- Educate yourself. Read books, read articles in print magazines and on the Internet. Watch videos and study photos. Ask questions from people you trust when you may not understand something. It is so important to first have an understanding of what constitutes correct dressage training and I'm not talking FEI rules here. I'm talking the centuries of available dressage (or riding) theory that existed far before we set up competitive rulebooks.
- Make small changes in every aspect of your riding: This can be as simple as buying a drop noseband instead of a crank noseband. Loosen the reins on a regular basis and check to see whether your horse is in proper self-carriage. Don't overbend the neck in your corners. If you're an upper-level rider, train in the snaffle more often. Your goal is to be at or slightly above the vertical. Don't be afraid to let that poll come up; encourage it to.
- Don't be afraid to speak up. If your friend / trainer / barnmate is doing something that you feel strongly against, discuss it with them. Question them. You won't be able to change everyone's mind, but you can voice your opinion. Keeping quiet just adds to the problem. If you are unhappy with your trainer, you can say so and you can find a new coach. You have the power and if you have the education to back yourself up, you have nothing to feel guilty about.
- Write letters to the FEI, to the USDF, to any high-level trainers and riders you may know. Express your feelings on hyperflexion. Don't rant, don't make pseudo-scientific declarations. Explain simply why you don't feel that it ascribes to the classical traditions of training and its use should not be rewarded.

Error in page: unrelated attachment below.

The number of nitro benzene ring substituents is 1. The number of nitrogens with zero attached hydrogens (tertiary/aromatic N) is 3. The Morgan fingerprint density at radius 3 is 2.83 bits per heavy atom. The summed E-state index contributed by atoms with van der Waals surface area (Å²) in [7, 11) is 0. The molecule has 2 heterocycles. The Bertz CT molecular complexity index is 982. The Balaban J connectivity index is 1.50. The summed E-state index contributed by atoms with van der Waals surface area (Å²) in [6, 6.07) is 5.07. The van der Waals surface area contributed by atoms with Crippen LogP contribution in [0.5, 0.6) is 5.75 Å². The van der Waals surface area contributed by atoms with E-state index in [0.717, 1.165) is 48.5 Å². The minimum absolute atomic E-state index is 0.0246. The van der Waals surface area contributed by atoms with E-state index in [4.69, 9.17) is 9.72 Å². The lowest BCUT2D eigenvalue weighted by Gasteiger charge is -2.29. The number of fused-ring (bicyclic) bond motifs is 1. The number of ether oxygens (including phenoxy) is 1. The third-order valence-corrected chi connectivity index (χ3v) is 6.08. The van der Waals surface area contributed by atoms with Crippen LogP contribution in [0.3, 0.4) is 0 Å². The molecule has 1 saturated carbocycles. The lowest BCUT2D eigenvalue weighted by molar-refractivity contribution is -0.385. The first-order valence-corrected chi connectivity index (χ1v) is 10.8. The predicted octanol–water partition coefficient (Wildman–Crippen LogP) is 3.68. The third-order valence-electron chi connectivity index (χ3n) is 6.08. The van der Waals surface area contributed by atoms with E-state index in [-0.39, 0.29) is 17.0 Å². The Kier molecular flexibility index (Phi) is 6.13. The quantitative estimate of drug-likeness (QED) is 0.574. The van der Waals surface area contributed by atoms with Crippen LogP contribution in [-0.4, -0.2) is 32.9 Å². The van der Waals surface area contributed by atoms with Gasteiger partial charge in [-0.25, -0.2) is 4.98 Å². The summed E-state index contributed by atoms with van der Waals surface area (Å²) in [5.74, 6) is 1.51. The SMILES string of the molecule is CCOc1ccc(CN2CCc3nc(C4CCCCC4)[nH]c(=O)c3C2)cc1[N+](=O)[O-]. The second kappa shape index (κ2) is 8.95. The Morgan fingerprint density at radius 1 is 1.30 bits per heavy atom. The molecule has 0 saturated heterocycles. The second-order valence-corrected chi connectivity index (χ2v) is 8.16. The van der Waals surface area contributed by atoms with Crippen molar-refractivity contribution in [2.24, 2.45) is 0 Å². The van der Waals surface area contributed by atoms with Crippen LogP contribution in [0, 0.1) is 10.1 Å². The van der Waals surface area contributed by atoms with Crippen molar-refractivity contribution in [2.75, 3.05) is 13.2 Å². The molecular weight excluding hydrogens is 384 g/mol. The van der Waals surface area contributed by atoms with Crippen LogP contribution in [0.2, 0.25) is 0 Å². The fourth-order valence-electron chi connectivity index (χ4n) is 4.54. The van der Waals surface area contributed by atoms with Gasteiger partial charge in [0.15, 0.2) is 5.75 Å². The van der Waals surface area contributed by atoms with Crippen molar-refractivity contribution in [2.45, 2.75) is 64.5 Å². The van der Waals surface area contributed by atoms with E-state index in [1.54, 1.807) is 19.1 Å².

- Challenge riders and trainers at clinics and lectures when you see them riding BTV or in more extreme cases of hyperflexion. Don't take clinics from people who do not ascribe to the same philosophy of training as you. Don't waver on your dedication to your beliefs, no matter what anyone may say against you.
What needs to happen is for all of us to write letters to the FEI, to magazines, to high-level judges and trainers which outline the need for a better judging and scoring system. We need to be able to (and empower judges to) eliminate horses who have blow-ups in the show ring (like the rears and running backwards at the last Olympics); score very severely horses whose noses are behind the vertical (whether by a little or a lot); reward harmony and correctness over flash and showiness. I admit that I don't have all the answers as to how we put this into place, but someone else can and will do. But only if we demand it.
Oh, by the way, remember this? This is how a competitive frame should look: